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The basic problem is how to represent information  in a way that's
program- independent, compiler- independent, machine-independent, and

The computer science approach is "data abstraction", also known as
"objects", "actors", and "abstract data types".  A data abstraction has a
"concrete representation" (its storage format), an "abstract
representation" (its capabilities and uses), and access procedures that
isolate all the calling software from the concrete representation.  Only
the access procedures touch the data storage.  Hiding mutable details
behind an interface is called "information hiding".  What is hidden are
the non-portable details of implementing the object, namely the selected
storage representation and algorithms for manipulating it.

The power of this approach is modularity.  By adjusting the access
procedures we can extend and restructure the data without impacting the
interface or its callers.  Conversely, we can extend and restructure the
interface and callers without making existing data obsolete.  It's great
for interchange!

But we seem to need the opposite: fixed file formats for all programs to
access.  Actually, we could file data abstractions ("filed objects") by
storing the data and access procedures together.  We'd have to encode the
access procedures in a standard machine-independent programming language á
la PostScript.  Even with this, the interface can't evolve freely since we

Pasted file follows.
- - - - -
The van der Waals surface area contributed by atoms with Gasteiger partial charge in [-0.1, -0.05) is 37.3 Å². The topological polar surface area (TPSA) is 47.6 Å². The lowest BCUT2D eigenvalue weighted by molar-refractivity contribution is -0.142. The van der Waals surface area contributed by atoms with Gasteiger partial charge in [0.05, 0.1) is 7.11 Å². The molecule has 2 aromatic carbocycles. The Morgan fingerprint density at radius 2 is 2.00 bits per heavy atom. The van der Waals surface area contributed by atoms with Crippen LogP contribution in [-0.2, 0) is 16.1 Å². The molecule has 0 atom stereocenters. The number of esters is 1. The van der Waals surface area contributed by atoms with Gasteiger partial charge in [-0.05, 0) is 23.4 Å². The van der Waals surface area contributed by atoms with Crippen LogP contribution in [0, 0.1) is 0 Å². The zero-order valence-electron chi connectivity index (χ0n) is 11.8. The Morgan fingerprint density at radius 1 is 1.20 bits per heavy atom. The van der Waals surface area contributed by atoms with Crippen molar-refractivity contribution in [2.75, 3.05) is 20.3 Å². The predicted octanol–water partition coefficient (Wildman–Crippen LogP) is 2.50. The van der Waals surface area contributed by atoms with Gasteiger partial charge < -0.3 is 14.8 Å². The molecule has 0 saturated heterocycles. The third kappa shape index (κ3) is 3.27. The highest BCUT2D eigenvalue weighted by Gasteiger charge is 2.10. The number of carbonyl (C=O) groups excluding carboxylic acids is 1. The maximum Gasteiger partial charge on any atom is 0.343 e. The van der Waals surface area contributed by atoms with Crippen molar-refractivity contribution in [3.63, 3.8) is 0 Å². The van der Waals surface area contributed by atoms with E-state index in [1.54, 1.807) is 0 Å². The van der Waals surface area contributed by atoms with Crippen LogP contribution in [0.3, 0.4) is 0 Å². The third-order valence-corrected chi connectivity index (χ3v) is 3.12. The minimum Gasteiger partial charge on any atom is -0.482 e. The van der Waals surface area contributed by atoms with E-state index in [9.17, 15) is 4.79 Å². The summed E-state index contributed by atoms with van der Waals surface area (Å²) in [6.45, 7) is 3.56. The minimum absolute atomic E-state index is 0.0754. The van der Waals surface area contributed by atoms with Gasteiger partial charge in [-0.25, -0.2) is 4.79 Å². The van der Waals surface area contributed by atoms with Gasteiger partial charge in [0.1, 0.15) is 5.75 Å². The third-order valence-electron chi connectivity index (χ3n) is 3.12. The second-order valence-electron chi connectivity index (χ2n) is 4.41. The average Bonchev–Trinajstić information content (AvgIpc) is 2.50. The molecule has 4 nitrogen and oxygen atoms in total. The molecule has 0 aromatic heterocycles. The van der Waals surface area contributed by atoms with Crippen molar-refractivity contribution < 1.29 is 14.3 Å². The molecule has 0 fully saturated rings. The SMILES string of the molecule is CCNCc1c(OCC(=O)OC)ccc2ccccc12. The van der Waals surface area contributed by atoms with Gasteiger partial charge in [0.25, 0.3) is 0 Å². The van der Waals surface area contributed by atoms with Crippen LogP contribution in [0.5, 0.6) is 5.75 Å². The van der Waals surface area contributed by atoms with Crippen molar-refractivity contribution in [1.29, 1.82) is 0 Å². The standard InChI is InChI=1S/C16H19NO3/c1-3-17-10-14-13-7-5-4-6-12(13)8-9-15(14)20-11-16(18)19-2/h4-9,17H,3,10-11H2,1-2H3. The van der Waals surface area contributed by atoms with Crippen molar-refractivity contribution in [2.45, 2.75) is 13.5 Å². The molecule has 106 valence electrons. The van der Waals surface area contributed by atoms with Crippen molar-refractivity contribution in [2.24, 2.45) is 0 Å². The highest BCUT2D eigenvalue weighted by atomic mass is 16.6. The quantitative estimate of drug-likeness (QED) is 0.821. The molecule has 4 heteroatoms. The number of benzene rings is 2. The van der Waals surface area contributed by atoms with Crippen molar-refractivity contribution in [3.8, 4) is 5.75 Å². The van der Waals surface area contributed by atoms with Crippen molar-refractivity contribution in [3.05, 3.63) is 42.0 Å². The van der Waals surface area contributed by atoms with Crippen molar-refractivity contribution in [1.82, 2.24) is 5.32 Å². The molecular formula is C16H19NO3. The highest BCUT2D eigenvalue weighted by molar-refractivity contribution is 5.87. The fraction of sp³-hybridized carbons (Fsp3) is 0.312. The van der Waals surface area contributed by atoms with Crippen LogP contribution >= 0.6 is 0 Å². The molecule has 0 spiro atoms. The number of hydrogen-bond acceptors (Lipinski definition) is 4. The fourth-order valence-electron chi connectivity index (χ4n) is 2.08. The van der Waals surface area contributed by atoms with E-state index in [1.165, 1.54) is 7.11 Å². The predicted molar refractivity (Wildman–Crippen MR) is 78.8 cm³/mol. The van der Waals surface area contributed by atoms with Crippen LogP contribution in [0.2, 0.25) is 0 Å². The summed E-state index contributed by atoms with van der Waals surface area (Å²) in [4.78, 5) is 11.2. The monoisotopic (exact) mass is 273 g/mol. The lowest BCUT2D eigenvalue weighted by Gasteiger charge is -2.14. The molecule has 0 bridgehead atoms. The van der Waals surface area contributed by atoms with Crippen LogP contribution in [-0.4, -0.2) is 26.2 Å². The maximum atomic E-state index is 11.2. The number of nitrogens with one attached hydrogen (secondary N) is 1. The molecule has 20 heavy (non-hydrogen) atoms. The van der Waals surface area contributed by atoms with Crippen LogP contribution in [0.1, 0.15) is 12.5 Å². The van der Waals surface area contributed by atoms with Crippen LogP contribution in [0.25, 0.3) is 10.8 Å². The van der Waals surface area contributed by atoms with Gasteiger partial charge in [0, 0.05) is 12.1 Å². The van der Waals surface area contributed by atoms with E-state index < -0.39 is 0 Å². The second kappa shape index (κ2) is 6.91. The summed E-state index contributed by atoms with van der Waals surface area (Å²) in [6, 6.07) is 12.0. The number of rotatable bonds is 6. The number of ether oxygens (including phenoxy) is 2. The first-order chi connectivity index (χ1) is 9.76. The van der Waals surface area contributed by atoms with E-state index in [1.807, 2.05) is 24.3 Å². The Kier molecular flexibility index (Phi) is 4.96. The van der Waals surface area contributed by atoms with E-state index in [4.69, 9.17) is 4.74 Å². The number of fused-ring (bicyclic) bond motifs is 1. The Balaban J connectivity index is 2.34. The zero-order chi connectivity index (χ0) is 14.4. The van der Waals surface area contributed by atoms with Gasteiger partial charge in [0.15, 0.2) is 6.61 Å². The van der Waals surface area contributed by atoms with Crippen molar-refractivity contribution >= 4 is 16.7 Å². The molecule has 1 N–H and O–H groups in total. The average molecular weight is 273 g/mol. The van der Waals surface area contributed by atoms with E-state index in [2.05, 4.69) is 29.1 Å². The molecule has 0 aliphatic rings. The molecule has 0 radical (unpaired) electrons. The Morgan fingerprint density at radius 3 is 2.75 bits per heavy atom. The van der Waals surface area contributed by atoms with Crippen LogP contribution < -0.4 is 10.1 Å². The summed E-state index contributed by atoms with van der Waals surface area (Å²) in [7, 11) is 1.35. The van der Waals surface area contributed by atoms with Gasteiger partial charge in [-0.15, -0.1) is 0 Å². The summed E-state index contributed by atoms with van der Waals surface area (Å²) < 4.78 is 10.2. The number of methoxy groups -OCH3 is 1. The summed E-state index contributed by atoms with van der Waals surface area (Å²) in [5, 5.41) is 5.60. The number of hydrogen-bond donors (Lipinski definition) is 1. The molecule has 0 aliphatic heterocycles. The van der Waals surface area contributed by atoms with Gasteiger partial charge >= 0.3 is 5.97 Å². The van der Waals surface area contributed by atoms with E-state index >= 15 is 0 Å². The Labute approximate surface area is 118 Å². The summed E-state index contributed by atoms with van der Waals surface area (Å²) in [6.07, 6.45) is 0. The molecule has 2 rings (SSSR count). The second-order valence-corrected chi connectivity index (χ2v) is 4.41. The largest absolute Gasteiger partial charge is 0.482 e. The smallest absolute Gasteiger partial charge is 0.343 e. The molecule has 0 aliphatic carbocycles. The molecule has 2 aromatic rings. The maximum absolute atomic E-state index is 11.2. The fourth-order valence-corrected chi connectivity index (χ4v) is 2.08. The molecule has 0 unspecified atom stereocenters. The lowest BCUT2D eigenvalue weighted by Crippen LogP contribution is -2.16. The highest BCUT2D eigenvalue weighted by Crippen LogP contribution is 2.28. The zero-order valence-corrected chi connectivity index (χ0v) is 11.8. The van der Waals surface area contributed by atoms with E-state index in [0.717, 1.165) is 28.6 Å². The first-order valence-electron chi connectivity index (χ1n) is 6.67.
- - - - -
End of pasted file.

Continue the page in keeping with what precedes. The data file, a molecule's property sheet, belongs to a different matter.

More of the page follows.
can't update all copies of the access procedures.  So we'll have to design
our abstract representations for limited evolution and occasional
revolution (conversion).

In any case, today's microcomputers can't practically store true data
abstractions.  They can do the next best thing: store arbitrary types of
data in "data chunks", each with a type identifier and a length count.
The type identifier is a reference by name to the access procedures (any
local implementation).  The length count enables storage-level object
operations like "copy" and "skip to next" independent of object type or

Chunk writing is straightforward.  Chunk reading requires a trivial parser
to scan each chunk and dispatch to the proper access/conversion procedure.
Reading chunks nested inside other chunks may require recursion, but no
look ahead or backup.

That's the main idea of IFF.  There are, of course, a few other

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